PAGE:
Who the hell was this guy?
I’ve been reading so much nonsense about Castro on both sides of the equation. Everybody has an angle on this and they typically present a cartoonish biased version of history to make a point or advance some political agenda. This does nobody any favors.
To some he is a revolutionary hero, to others he’s an evil dictator. In a sense, both views are correct.
To get a balanced picture of both Castro and what life under his régime was actually like, one might take a look at what life is like in other Caribbean and Latin Countries, as well as what was going on in Cuba prior to Castro.
Only viewing Castro through the simplistic view “our side” of the cold war is to ignore the things that have happened in Cuba that are positive, or that many Cubans who were around during the Batista era might have regarded Castro as a step up. Here’s the opinion of someone who might be regarded as something of an expert on Cuba:
“Fulgencio Batista murdered 20,000 Cubans in seven years … and he turned Democratic Cuba into a complete police state—destroying every individual liberty. Yet our aid to his regime, and the ineptness of our policies, enabled Batista to invoke the name of the United States in support of his reign of terror.
Administration spokesmen publicly praised Batista—hailed him as a staunch ally and a good friend—at a time when Batista was murdering thousands, destroying the last vestiges of freedom, and stealing hundreds of millions of dollars from the Cuban people, and we failed to press for free elections.”
This was Senator John F. Kennedy criticizing the Eisenhower administration, so he also has an axe to grind as well. And (as the Bay of Pigs fiasco would seem to indicate) he failed to recognize the opportunity to re-think US foreign policy.
It would also be worth taking look at the economic situation in Cuba: it’s health care system or literacy rate. One might find the conditions most Cubans live under would rival those in other Caribbean, and Latin American Countries.
If we only view history through a lens that renders things in black and white, we mainly see what we want to see and this can lead us to fail to see the consequences of our own mistakes. Or even admit they happened.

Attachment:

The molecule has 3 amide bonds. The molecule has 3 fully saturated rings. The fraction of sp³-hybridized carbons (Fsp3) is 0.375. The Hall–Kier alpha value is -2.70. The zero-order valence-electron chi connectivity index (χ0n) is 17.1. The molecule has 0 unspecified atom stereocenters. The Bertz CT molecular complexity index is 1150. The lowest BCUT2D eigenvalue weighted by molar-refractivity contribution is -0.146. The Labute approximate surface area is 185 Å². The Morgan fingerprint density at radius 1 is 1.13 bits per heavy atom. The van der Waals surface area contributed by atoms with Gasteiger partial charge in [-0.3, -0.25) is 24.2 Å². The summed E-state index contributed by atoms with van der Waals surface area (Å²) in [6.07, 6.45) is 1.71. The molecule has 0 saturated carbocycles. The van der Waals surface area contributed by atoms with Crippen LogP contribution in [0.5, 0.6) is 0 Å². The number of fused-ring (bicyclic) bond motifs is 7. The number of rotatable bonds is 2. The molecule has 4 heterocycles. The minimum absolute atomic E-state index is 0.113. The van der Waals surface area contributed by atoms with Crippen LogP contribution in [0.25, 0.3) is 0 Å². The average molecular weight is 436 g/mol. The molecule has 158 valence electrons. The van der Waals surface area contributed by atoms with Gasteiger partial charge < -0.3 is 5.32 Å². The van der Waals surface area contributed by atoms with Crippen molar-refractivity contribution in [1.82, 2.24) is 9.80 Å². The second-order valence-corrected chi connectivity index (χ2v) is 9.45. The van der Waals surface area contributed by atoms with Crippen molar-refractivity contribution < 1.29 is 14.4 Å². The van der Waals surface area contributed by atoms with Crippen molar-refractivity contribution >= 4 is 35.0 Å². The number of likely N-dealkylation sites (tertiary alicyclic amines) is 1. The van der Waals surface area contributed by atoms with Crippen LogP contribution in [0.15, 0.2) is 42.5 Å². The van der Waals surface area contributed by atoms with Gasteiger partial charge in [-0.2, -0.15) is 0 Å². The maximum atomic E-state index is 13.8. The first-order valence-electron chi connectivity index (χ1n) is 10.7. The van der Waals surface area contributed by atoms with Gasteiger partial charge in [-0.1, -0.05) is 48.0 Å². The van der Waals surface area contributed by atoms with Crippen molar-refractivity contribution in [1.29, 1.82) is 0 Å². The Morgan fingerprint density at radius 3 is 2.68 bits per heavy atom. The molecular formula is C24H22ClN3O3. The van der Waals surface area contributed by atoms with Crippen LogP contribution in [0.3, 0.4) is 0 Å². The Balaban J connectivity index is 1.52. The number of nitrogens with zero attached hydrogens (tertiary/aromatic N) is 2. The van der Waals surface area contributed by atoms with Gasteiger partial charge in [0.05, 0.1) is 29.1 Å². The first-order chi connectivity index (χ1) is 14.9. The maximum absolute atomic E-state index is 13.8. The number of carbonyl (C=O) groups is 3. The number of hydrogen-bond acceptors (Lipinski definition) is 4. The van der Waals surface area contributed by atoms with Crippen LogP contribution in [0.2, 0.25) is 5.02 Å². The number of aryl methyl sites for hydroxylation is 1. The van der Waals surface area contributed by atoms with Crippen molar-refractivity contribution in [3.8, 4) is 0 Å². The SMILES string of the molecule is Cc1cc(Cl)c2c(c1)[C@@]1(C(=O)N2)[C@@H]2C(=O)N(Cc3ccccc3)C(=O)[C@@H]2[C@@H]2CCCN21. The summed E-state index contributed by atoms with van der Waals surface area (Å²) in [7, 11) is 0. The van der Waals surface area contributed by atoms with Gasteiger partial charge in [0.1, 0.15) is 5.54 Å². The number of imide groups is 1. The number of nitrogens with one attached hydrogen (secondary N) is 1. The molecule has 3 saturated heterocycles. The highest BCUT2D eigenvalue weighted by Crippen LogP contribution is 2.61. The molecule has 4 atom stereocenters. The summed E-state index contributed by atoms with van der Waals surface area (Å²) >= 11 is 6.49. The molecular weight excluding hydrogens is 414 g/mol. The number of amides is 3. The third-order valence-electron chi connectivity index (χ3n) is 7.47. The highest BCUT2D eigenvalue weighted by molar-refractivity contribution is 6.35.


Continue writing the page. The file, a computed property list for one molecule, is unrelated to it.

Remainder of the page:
I’m no fan of Fidel, I see him as the typical autocrat who sees hanging on to power as his main objective, and only considers the needs of his people to the degree necessary to remain in power.
100 years from now I think Castro will be historically bundled with other dictators (Such as Batista) who exploited the messy disintegration of the Age of Imperialism and were able to leverage the cold war into obtaining and then holding on to power. Assad, Nasser, The Shah of Iran and Saddam Hussein would be a modern examples in a similar mode.
The failure to take a realistic stance on how we should approach the future by being honest about the past has resulted in a bi-partisan foreign policy unhinged from any rational outcome, long term goals, or realistic appraisals of our chance of success. We repeatedly start wars with no real or practical exit strategy. This pretty well sums up our military adventures over the last 5 decades.
I think Andrew Bacevich recently put this long term failure into perspective:
“The folly and hubris of the policy makers who heedlessly thrust the nation into an ill-defined and open-ended ‘global war on terror’ without the foggiest notion of what victory would look like, how it would be won, and what it might cost approached standards hitherto achieved only by slightly mad German warlords.”
It doesn’t look like we’ll get involved in Cuba, as far a supporting a “war of liberation”. But President-Elect Trump and the running mate seem Hell-bent on putting the largely-a-failure embargo back in place. Pence said he supports a democratic Cuba. Given the US history in Cuba, that just might no be heard as comforting to Cubans……. As least not the ones who still live in Cuba.